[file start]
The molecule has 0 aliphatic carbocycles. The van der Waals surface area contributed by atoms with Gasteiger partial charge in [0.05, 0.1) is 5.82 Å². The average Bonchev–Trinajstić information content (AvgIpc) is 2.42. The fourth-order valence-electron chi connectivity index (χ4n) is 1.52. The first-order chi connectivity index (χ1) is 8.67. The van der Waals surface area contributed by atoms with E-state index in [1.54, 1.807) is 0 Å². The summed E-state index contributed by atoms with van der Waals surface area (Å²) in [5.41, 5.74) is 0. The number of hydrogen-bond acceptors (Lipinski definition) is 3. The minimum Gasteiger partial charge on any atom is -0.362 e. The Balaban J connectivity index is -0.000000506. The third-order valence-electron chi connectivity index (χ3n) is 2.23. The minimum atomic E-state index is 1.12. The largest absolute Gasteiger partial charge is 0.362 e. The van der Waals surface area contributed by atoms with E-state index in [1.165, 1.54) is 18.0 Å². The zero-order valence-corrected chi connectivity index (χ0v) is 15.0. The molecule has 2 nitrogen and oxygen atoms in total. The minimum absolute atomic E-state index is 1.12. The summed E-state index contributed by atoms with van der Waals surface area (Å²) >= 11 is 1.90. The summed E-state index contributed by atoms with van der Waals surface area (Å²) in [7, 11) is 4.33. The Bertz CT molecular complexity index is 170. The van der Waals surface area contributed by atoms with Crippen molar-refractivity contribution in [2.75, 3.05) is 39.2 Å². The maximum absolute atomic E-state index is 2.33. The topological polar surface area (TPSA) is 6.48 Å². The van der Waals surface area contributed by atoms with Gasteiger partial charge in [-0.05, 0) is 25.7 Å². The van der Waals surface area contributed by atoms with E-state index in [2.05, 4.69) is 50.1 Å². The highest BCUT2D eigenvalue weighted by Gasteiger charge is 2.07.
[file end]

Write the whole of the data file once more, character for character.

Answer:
The molecule has 0 aliphatic carbocycles. The van der Waals surface area contributed by atoms with Gasteiger partial charge in [0.05, 0.1) is 5.82 Å². The average Bonchev–Trinajstić information content (AvgIpc) is 2.42. The fourth-order valence-electron chi connectivity index (χ4n) is 1.52. The first-order chi connectivity index (χ1) is 8.67. The van der Waals surface area contributed by atoms with E-state index in [1.54, 1.807) is 0 Å². The summed E-state index contributed by atoms with van der Waals surface area (Å²) in [5.41, 5.74) is 0. The number of hydrogen-bond acceptors (Lipinski definition) is 3. The minimum Gasteiger partial charge on any atom is -0.362 e. The Balaban J connectivity index is -0.000000506. The third-order valence-electron chi connectivity index (χ3n) is 2.23. The minimum atomic E-state index is 1.12. The largest absolute Gasteiger partial charge is 0.362 e. The van der Waals surface area contributed by atoms with E-state index in [1.165, 1.54) is 18.0 Å². The zero-order valence-corrected chi connectivity index (χ0v) is 15.0. The molecule has 2 nitrogen and oxygen atoms in total. The minimum absolute atomic E-state index is 1.12. The summed E-state index contributed by atoms with van der Waals surface area (Å²) >= 11 is 1.90. The summed E-state index contributed by atoms with van der Waals surface area (Å²) in [7, 11) is 4.33. The Bertz CT molecular complexity index is 170. The van der Waals surface area contributed by atoms with Crippen molar-refractivity contribution in [2.75, 3.05) is 39.2 Å². The maximum absolute atomic E-state index is 2.33. The topological polar surface area (TPSA) is 6.48 Å². The van der Waals surface area contributed by atoms with Gasteiger partial charge in [-0.05, 0) is 25.7 Å². The van der Waals surface area contributed by atoms with E-state index in [2.05, 4.69) is 50.1 Å². The highest BCUT2D eigenvalue weighted by Gasteiger charge is 2.07.